TDS, the tenancy deposit scheme aimed at letting agents, has now announced that it will only accept agents and landlords who are members of recognised professional bodies as members from now on. With effect from 6 April 2009 they will be withdrawing membership from current non regulated members.
This action, it appears, has been taken at the insistence of TDS insurers. Another manifestation of the credit crunch perhaps?
The official press release states that they will be writing, not only to all their unregulated agents but also to the tenants of unregulated agents.
Indeed I have learned of one case where TDS have already written to an agent and his tenants (on 2 Jan, before the press release). The agent (who is very reputable) is not surprisingly very upset about the effect this is having on his tenants, particularly as he was given no warning that TDS were going to do this, and therefore had no opportunity to contact his tenants first to explain what action he will be taking regarding their deposits. I understand that a formal complaint will be going in very shortly to TDS about this. Surely it is not beyond the wit of TDS to leave a week or so between writing to the agents/landlords and their tenants?
The press release suggests that agents should be a member of either the Association of Residential Letting Agents (ARLA), The National Approved Lettings Scheme (NALS), the National Association of Estate Agents (NAEA), or the Royal Institution of Chartered Surveyors (RICS). They do not mention other relevant professional organisations such as the Law Society and the Guild of Letting and Management. Presumably members of these organisations are not going to be ‘evicted’ from the scheme also?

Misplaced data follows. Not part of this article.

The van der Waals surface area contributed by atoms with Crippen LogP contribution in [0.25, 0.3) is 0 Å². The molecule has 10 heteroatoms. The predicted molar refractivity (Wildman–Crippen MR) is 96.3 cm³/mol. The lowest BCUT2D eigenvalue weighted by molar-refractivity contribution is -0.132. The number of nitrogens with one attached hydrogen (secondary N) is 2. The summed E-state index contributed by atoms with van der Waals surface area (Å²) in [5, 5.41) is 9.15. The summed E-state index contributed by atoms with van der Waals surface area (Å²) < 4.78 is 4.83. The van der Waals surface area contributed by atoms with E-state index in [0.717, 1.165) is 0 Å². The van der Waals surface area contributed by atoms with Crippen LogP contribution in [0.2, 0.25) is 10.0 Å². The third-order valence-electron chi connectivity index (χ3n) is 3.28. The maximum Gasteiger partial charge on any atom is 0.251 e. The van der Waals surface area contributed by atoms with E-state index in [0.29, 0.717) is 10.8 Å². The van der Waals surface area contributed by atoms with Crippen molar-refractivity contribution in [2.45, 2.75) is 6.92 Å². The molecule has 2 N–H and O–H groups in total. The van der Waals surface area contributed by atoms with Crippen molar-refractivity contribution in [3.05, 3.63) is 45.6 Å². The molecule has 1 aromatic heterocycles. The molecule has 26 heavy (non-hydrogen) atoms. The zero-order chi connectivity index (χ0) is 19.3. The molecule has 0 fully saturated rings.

My correspondent (the solicitor of the aggrieved agent) points out that TDS action appears to be excessive, as they should have weeded out any ‘bad apple’ agents at the time of application. He also queries whether this action is within the government guidelines for TDS schemes to be available to all.
It certainly seems to be an unfortunate glitch, and will undoubtedly cause a lot of upset among blameless (albeit unregulated) agents, who it should be pointed out, are already paying a considerably higher membership fee to TDS, than for example ARLA agents are.
Two other questions to ask are:
1. Have TDS considered finding alternate insurers (admittedly probably difficult in the current economic climate), and
2. Are there any grounds for the unregulated agents, about to be evicted from the scheme, to sue?
I would be interested to hear from any affected parties as to the effect this will have on them and what action, if any, they are taking against TDS.